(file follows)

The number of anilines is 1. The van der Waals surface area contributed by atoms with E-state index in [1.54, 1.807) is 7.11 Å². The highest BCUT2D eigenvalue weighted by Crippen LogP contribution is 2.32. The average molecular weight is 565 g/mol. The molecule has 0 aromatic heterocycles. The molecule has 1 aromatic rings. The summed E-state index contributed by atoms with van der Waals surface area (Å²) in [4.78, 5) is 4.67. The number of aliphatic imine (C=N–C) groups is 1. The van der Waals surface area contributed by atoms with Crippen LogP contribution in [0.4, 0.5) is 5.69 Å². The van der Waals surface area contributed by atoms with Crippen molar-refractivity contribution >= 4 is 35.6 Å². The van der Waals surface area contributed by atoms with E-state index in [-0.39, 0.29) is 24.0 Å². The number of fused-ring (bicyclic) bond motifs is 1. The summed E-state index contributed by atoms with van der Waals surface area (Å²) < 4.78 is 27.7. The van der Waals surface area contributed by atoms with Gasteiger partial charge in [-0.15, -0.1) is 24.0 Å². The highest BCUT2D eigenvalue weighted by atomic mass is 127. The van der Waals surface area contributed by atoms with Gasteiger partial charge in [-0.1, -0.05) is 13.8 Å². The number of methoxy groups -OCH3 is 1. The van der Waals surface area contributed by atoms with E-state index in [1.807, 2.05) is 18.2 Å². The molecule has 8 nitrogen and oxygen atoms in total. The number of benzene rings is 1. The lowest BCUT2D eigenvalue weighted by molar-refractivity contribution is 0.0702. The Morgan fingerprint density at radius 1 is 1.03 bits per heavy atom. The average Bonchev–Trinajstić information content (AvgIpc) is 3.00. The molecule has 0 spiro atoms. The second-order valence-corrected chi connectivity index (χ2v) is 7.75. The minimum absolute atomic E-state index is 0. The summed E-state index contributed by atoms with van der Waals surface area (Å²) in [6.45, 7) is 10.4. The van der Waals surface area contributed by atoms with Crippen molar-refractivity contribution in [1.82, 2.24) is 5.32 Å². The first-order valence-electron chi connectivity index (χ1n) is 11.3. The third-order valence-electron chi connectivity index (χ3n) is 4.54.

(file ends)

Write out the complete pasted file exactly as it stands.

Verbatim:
The number of anilines is 1. The van der Waals surface area contributed by atoms with E-state index in [1.54, 1.807) is 7.11 Å². The highest BCUT2D eigenvalue weighted by Crippen LogP contribution is 2.32. The average molecular weight is 565 g/mol. The molecule has 0 aromatic heterocycles. The molecule has 1 aromatic rings. The summed E-state index contributed by atoms with van der Waals surface area (Å²) in [4.78, 5) is 4.67. The number of aliphatic imine (C=N–C) groups is 1. The van der Waals surface area contributed by atoms with Crippen LogP contribution in [0.4, 0.5) is 5.69 Å². The van der Waals surface area contributed by atoms with Crippen molar-refractivity contribution >= 4 is 35.6 Å². The van der Waals surface area contributed by atoms with E-state index in [-0.39, 0.29) is 24.0 Å². The number of fused-ring (bicyclic) bond motifs is 1. The summed E-state index contributed by atoms with van der Waals surface area (Å²) < 4.78 is 27.7. The van der Waals surface area contributed by atoms with Gasteiger partial charge in [-0.15, -0.1) is 24.0 Å². The highest BCUT2D eigenvalue weighted by atomic mass is 127. The van der Waals surface area contributed by atoms with Gasteiger partial charge in [-0.1, -0.05) is 13.8 Å². The number of methoxy groups -OCH3 is 1. The van der Waals surface area contributed by atoms with E-state index in [1.807, 2.05) is 18.2 Å². The molecule has 8 nitrogen and oxygen atoms in total. The number of benzene rings is 1. The lowest BCUT2D eigenvalue weighted by molar-refractivity contribution is 0.0702. The Morgan fingerprint density at radius 1 is 1.03 bits per heavy atom. The average Bonchev–Trinajstić information content (AvgIpc) is 3.00. The molecule has 0 spiro atoms. The second-order valence-corrected chi connectivity index (χ2v) is 7.75. The minimum absolute atomic E-state index is 0. The summed E-state index contributed by atoms with van der Waals surface area (Å²) in [6.45, 7) is 10.4. The van der Waals surface area contributed by atoms with Crippen molar-refractivity contribution in [1.82, 2.24) is 5.32 Å². The first-order valence-electron chi connectivity index (χ1n) is 11.3. The third-order valence-electron chi connectivity index (χ3n) is 4.54.